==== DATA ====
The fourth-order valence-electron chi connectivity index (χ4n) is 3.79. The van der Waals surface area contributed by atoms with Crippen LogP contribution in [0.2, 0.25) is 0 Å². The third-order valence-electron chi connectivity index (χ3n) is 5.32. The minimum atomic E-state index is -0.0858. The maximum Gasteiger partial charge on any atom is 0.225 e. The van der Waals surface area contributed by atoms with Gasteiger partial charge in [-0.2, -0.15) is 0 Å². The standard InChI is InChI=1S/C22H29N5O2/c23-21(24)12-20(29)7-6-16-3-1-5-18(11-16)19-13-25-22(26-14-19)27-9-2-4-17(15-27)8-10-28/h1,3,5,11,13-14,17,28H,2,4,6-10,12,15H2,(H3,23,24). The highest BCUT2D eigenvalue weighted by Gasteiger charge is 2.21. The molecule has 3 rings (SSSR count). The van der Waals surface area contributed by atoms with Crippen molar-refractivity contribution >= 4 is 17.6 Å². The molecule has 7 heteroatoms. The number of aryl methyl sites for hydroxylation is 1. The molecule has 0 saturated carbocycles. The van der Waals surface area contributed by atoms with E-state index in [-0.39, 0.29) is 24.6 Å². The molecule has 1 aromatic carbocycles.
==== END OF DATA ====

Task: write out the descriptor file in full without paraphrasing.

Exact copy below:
The fourth-order valence-electron chi connectivity index (χ4n) is 3.79. The van der Waals surface area contributed by atoms with Crippen LogP contribution in [0.2, 0.25) is 0 Å². The third-order valence-electron chi connectivity index (χ3n) is 5.32. The minimum atomic E-state index is -0.0858. The maximum Gasteiger partial charge on any atom is 0.225 e. The van der Waals surface area contributed by atoms with Gasteiger partial charge in [-0.2, -0.15) is 0 Å². The standard InChI is InChI=1S/C22H29N5O2/c23-21(24)12-20(29)7-6-16-3-1-5-18(11-16)19-13-25-22(26-14-19)27-9-2-4-17(15-27)8-10-28/h1,3,5,11,13-14,17,28H,2,4,6-10,12,15H2,(H3,23,24). The highest BCUT2D eigenvalue weighted by Gasteiger charge is 2.21. The molecule has 3 rings (SSSR count). The van der Waals surface area contributed by atoms with Crippen molar-refractivity contribution >= 4 is 17.6 Å². The molecule has 7 heteroatoms. The number of aryl methyl sites for hydroxylation is 1. The molecule has 0 saturated carbocycles. The van der Waals surface area contributed by atoms with E-state index in [-0.39, 0.29) is 24.6 Å². The molecule has 1 aromatic carbocycles.